The blanks for both rifles came from N. California in the '60s. The light one is 'French' and the dark one 'Paradox' from a tree that produced some spectacular stocks. It's naturally (and rarely) dark red.

I have several good stock blanks with nothing but wiped on spar varnish. If you like, I'll refinish one from bare wood to demonstrate, but our beards will be long before its finished. ;)
 

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Discussion Starter · #6 · (Edited)
OIL FINISH START TO DONE--
Start with bare wood sanded to a 320 garnet paper finish WITH a sanding block, never just sanded with fingers. A back-up block at least as hard as the rubber Beahr blocks sold at the hardware store. A hockey puck sawed to shape and sanded flat is the perfect blend of stiffness and that slight bit of softness that lets the abrasive work better. For tight radii like the flutes of the comb and right behind the grip cap, use pieces of rubber or plastic tubing that's had a section split out of it so it'll fold and fit whatever needs sanding. Sanding blocks are important just like in auto body work. Nobody likes ripples unless they're fishing.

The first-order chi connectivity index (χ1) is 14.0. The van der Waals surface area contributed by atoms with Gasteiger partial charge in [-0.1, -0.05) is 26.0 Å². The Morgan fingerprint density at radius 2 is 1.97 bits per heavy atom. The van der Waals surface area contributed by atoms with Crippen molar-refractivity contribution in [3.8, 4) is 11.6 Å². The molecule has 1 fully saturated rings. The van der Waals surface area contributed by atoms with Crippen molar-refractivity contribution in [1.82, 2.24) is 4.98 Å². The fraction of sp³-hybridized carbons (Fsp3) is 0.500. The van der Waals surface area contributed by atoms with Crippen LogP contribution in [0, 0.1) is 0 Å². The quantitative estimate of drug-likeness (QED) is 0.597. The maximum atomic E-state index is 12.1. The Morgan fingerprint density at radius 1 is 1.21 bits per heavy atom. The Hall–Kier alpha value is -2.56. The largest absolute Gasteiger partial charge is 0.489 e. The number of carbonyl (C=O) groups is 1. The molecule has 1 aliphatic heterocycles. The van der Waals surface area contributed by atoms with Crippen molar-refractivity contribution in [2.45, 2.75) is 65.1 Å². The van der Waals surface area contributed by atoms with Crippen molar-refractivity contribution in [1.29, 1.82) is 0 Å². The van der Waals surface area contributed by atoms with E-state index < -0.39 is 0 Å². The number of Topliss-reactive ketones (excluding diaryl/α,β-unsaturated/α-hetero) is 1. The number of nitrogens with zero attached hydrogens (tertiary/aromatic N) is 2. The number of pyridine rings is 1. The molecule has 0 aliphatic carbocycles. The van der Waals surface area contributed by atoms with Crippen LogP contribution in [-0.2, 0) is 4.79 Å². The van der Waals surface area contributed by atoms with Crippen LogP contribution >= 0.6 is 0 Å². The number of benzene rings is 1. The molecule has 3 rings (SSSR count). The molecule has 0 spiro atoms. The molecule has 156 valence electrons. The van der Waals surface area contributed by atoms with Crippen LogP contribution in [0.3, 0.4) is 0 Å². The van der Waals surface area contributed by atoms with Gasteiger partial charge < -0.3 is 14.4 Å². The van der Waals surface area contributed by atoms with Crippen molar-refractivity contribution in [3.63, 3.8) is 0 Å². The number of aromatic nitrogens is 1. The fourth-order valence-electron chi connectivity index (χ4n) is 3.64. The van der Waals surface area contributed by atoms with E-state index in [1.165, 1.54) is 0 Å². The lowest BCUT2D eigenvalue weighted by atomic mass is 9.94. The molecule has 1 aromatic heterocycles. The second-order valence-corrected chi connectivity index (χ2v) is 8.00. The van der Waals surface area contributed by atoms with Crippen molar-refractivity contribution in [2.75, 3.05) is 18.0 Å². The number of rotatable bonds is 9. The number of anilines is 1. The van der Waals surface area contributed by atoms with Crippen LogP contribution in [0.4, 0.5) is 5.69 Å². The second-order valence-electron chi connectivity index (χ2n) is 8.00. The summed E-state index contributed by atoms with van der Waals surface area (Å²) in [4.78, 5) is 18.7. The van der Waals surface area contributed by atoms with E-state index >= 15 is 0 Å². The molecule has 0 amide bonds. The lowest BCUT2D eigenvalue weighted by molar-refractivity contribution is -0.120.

STEP ONE--
Mix up a batch of 'thinned oil' (you'll hear that a lot). Start with two ounces of oil of your choice and four ounces of thinner of your choice. Stir well. It should run off the stir stick with just a hint of thickness: 5W or so. Add whatever is needed to make it so. Mix the following batches about half the first one. you'll need less as you go but need it fresh.